I'm glad you point out the charts on TEVA, because a lot of people look at the fact that TEVA trades at around 61 times earnings, and Eli Lilly only trades around 8 times earnings. Still, TEVA is a larger company, has a solid history for performance, and again, I like generics because they don't have the same overhead as pharma companies who have to come up with and research new drugs all the time—and who often times have to go through hoops to get past the FDA approvals and trials. This costs a ton of money. When exclusive rights on newly discovered SUCCESSFUL, and that's the operative word here, drugs expire, companies like TEVA get the benefit of the drug's proven track record, and the interest from consumers and insurers to pay less.

TEVA is a wonderful company, and among the generics, it's my favorite.


RNMSN profile image

RNMSN 6 years ago from Tucson, Az

well written and interesting hub wannabeewestern!! I dont do stocks myself ...at least thats what work tells me...it all goes into gauranteed mutual funds...no risk...low rate of interest but then again since I only startd in 2000 I didnt take the hit of the rest of my coworkers!! and with hopefully less than a decade before I can at least work just 2-3 times a week stocks will not be for me!!

but this was so well written I know you are very knowledgeable on this subject! way to go girl!!!


wannabwestern profile image

wannabwestern 6 years ago from The Land of Tractors Author

Springboard, I'm glad you brought TEVA to my attention. It looks like a wonderful long-term investment. As long as there are consumers on fixed incomes and families paying more than 30% of their earnings into medical plans, generic drugs will be a crucial piece of the healthcare pie. I can see why it is your favorite. It's going to be on my list of stocks to buy when we convert our 403b to an IRA.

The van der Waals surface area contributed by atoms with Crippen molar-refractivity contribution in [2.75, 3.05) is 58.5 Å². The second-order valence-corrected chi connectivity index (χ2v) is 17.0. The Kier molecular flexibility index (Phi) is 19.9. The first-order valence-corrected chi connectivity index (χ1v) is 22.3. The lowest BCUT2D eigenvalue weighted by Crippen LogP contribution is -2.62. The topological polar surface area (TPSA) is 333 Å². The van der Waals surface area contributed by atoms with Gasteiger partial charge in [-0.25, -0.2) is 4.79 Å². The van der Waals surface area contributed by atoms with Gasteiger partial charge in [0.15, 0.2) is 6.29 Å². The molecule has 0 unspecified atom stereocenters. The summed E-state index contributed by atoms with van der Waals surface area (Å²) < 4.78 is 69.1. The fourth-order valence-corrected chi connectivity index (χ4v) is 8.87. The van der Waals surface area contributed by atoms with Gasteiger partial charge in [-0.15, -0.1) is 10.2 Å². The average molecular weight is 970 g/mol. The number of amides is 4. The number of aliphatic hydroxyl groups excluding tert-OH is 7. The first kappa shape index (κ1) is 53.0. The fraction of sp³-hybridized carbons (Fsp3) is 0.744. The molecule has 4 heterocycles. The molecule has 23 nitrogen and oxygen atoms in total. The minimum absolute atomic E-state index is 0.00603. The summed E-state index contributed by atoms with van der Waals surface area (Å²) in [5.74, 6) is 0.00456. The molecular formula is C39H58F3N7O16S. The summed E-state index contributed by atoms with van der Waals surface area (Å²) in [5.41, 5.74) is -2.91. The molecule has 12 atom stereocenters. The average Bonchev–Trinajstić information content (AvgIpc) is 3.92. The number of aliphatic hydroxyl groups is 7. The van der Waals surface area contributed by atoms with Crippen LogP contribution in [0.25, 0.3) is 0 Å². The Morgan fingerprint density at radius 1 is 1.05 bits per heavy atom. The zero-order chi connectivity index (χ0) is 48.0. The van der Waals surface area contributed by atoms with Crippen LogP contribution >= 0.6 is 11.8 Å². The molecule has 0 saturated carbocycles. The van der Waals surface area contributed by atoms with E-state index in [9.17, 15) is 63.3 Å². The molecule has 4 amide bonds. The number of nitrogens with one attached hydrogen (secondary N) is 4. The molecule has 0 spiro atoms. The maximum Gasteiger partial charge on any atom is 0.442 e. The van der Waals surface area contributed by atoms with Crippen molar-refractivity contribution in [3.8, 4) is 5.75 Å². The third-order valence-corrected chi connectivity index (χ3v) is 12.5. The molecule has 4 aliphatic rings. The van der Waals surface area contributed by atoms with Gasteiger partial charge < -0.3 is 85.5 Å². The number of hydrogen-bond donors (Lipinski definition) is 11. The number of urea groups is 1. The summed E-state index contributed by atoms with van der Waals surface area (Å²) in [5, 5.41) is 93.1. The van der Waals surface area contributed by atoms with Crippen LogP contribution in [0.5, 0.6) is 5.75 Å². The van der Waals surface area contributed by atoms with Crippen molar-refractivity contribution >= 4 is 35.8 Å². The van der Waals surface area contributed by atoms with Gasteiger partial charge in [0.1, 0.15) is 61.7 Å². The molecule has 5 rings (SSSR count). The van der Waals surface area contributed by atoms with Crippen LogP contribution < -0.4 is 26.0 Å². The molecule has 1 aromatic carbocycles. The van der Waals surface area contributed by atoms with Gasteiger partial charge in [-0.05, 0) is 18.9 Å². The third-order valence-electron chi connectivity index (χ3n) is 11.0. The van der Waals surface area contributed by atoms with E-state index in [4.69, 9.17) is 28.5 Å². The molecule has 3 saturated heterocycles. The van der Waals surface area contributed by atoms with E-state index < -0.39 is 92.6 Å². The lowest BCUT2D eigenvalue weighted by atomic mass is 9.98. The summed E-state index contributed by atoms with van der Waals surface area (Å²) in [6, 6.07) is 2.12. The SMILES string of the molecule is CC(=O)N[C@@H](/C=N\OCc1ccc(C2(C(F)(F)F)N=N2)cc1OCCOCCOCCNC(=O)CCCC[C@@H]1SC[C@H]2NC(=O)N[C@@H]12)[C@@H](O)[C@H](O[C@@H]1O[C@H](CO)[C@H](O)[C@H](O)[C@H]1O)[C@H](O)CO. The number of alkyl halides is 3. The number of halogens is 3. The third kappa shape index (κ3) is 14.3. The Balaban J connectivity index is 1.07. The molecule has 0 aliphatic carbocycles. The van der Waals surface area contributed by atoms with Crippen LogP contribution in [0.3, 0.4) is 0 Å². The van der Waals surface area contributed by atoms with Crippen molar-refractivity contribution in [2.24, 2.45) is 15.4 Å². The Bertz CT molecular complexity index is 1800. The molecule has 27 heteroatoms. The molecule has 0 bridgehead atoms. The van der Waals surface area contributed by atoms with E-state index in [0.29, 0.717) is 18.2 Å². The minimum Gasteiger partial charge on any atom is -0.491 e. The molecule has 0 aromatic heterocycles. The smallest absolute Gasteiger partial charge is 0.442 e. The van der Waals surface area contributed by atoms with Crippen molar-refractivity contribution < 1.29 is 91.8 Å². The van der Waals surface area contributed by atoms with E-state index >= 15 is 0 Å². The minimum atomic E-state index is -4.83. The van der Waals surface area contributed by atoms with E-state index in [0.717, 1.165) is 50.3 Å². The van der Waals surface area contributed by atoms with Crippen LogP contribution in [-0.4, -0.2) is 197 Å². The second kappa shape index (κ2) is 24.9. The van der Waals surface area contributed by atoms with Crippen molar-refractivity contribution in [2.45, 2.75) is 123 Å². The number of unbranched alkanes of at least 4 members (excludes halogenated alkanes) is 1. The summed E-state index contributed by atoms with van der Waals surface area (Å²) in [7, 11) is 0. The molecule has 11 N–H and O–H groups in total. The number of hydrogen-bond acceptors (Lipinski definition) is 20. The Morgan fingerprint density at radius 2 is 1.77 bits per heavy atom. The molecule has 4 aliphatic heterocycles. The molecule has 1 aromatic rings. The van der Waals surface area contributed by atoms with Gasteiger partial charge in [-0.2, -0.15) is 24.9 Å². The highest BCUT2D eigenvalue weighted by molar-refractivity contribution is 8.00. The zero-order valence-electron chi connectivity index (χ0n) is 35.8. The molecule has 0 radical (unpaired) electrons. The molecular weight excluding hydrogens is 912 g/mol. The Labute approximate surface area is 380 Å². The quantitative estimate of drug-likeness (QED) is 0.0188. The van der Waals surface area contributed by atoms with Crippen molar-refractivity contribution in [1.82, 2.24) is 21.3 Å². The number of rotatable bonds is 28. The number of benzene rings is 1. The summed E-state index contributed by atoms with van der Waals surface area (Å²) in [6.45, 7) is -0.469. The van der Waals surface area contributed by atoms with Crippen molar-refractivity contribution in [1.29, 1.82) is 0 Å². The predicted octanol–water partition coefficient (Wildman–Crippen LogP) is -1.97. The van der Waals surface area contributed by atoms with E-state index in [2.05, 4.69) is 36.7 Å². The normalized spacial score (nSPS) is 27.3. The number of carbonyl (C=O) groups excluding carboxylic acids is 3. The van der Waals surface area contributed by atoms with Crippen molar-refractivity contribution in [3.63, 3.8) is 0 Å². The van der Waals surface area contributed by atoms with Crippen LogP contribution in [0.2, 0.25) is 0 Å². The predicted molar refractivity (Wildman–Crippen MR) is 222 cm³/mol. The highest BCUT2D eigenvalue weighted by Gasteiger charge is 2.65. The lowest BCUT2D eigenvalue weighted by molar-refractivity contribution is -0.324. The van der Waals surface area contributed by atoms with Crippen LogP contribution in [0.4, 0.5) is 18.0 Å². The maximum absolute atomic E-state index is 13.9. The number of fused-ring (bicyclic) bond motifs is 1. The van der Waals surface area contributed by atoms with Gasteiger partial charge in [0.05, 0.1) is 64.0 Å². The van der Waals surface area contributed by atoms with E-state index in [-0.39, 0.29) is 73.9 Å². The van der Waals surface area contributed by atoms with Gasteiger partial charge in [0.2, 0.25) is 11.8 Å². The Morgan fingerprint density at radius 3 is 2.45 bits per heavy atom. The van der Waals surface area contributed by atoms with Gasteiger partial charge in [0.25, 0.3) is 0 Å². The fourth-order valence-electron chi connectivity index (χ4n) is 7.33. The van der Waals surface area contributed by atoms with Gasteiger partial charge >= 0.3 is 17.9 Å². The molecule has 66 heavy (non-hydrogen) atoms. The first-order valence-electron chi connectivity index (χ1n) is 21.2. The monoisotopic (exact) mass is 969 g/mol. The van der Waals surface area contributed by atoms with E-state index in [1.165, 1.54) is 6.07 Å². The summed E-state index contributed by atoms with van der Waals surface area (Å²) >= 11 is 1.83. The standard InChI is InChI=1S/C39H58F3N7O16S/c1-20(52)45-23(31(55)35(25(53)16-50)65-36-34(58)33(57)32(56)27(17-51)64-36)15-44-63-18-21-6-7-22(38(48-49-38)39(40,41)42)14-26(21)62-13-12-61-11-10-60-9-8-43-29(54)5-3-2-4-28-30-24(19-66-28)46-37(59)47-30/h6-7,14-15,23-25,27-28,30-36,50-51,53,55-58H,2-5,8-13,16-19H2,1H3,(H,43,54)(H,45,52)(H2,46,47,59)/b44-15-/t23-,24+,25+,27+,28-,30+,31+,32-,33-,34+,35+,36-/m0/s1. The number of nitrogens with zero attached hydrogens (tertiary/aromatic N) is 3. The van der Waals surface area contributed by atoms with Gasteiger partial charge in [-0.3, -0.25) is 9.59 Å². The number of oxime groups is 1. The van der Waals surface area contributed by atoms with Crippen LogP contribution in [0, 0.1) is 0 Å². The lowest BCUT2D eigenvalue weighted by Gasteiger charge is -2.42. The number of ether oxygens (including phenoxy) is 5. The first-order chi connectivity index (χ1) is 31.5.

RNMSN, Stocks aren't for everyone. I think Suze Orman said that if an investment will keep you up worrying at night, then it is the wrong investment for you. I hope by the time I retire my stock portfolio will be big enough to pay me a fixed income and continue to grow. I wonder what kind of investments are in your mutual funds? You are too kind, though. I love your encouraging words!


dohn121 profile image

dohn121 6 years ago from Hudson Valley, New York

Like Emie, I'm still learning about the stock market and do not at the slightest, have much to invest! However, I am always open to the prospect of investing in stocks and building a portfolio. When I lost my first "real job" in corporate America, I had no choice but to cash-out my 401k money to pay back my outstanding debt and to live on! I am getting back on track now and this hub just might come in handy. Thank you again for sharing your knowledge on the matter.